THE GRASS HARP. This adaptation of the Truman Capote novel about a boy coming of age is dull and sentimental until about halfway through, when it suddenly comes to life. Edward Furlong plays Collin, a quiet, serious orphan who has been turned over to a pair of eccentric spinster aunts after the death of his parents. His aunts Dolly (Piper Laurie) and Verena (Sissy Spacek) are complete opposites; Dolly is shy and imaginative, while Verena is all business. The sisters fight and Dolly makes the unusual decision to live in a nearby tree house rather than put up with her sister's bossiness. In the most delightful, least contrived part of the movie, the magnetic Dolly attracts all of the other misfits and outcasts in town to the tree house, including a suitor for herself (Walter Matthau) and a love-interest for Collin (the dashing Sean Patrick Flanery).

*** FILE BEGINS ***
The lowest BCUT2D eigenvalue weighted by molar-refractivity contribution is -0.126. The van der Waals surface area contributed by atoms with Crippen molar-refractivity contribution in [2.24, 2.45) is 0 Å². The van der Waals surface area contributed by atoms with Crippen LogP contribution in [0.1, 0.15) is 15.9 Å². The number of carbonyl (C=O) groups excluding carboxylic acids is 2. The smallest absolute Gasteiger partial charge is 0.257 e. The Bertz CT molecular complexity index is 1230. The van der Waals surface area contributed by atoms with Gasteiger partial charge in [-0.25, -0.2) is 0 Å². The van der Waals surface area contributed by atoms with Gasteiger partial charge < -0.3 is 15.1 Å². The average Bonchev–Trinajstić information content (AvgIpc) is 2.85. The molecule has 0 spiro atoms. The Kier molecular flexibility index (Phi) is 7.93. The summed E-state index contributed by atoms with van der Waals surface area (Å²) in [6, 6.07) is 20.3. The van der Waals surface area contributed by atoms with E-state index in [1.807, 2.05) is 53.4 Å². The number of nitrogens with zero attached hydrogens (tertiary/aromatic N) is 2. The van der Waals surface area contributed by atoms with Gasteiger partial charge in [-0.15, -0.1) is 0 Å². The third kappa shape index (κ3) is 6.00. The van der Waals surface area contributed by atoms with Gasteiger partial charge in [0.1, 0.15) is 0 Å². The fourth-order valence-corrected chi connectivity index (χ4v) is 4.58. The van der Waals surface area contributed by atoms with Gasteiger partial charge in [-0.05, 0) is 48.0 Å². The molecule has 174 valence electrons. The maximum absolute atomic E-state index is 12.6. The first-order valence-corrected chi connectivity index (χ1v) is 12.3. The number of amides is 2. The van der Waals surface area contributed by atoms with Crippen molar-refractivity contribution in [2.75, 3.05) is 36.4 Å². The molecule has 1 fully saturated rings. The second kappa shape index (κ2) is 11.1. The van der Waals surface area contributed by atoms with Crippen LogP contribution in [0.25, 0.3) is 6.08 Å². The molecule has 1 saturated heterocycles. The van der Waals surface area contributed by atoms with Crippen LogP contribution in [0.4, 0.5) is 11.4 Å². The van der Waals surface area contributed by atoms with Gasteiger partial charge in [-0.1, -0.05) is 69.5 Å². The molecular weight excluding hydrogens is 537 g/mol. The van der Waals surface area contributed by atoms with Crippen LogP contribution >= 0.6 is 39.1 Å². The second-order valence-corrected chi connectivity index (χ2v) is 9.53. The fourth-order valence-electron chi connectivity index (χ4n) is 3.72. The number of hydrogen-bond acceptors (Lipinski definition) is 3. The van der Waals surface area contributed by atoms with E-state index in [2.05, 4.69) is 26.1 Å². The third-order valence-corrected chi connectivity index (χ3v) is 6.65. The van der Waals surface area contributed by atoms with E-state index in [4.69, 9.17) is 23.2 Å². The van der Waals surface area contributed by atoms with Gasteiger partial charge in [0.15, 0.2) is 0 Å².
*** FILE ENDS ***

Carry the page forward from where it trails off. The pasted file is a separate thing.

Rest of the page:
MICHAEL COLLINS. A film that presents Neil Jordan's version of the controversial life and death of Michael Collins, a charismatic freedom fighter who led the IRA against the British in the early part of the century. Jordan, who also made The Crying Game and Mona Lisa, focuses on a much broader series of events here, giving us a wide, sweeping narrative that resembles nothing less than an old-fashioned war movie. The violence is graphic, and it's hard at times to sympathize with our hero, Michael Collins, appealingly played as he is by Liam Neeson, because his special gift in life seems to be terrorism. The British aren't any better, but those of us who aren't especially involved in the issues of Irish independence may find ourselves wishing that Jordan had brought the stakes and history of the fighting a little more to the fore. There's a silly love story with Julia Roberts thrown in for good measure, and lots of explosions, if you get bored of the male bonding.